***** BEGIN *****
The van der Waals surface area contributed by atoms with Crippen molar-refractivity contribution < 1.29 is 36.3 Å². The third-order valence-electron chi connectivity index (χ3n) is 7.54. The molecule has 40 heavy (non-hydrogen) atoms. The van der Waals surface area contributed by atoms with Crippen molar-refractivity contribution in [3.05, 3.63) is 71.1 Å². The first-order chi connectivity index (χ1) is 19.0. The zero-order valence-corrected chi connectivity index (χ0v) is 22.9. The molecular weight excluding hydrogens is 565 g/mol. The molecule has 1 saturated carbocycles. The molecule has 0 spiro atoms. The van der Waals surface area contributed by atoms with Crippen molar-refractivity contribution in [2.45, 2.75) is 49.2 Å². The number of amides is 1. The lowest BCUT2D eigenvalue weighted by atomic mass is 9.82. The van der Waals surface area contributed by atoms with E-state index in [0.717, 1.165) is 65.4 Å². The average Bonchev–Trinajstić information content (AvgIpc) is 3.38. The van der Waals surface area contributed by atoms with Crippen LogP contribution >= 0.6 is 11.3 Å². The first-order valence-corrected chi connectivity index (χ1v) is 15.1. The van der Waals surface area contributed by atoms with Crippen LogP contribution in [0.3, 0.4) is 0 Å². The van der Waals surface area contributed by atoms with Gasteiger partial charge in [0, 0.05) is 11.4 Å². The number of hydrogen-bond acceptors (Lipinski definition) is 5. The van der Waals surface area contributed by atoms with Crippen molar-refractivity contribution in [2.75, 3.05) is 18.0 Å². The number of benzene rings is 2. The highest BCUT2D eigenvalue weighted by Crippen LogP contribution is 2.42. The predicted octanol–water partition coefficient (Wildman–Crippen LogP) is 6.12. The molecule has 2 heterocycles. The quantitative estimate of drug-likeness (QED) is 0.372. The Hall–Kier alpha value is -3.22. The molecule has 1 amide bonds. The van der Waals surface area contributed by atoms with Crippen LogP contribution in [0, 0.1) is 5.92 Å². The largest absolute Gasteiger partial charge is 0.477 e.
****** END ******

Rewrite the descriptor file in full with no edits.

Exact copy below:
The van der Waals surface area contributed by atoms with Crippen molar-refractivity contribution < 1.29 is 36.3 Å². The third-order valence-electron chi connectivity index (χ3n) is 7.54. The molecule has 40 heavy (non-hydrogen) atoms. The van der Waals surface area contributed by atoms with Crippen molar-refractivity contribution in [3.05, 3.63) is 71.1 Å². The first-order chi connectivity index (χ1) is 19.0. The zero-order valence-corrected chi connectivity index (χ0v) is 22.9. The molecular weight excluding hydrogens is 565 g/mol. The molecule has 1 saturated carbocycles. The molecule has 0 spiro atoms. The van der Waals surface area contributed by atoms with Crippen molar-refractivity contribution in [2.45, 2.75) is 49.2 Å². The number of amides is 1. The lowest BCUT2D eigenvalue weighted by atomic mass is 9.82. The van der Waals surface area contributed by atoms with E-state index in [0.717, 1.165) is 65.4 Å². The average Bonchev–Trinajstić information content (AvgIpc) is 3.38. The van der Waals surface area contributed by atoms with Crippen LogP contribution >= 0.6 is 11.3 Å². The first-order valence-corrected chi connectivity index (χ1v) is 15.1. The van der Waals surface area contributed by atoms with Crippen LogP contribution in [0.3, 0.4) is 0 Å². The van der Waals surface area contributed by atoms with Gasteiger partial charge in [0, 0.05) is 11.4 Å². The number of hydrogen-bond acceptors (Lipinski definition) is 5. The van der Waals surface area contributed by atoms with Crippen molar-refractivity contribution in [2.75, 3.05) is 18.0 Å². The number of benzene rings is 2. The highest BCUT2D eigenvalue weighted by Crippen LogP contribution is 2.42. The predicted octanol–water partition coefficient (Wildman–Crippen LogP) is 6.12. The molecule has 2 heterocycles. The quantitative estimate of drug-likeness (QED) is 0.372. The Hall–Kier alpha value is -3.22. The molecule has 1 amide bonds. The van der Waals surface area contributed by atoms with Crippen LogP contribution in [0, 0.1) is 5.92 Å². The largest absolute Gasteiger partial charge is 0.477 e.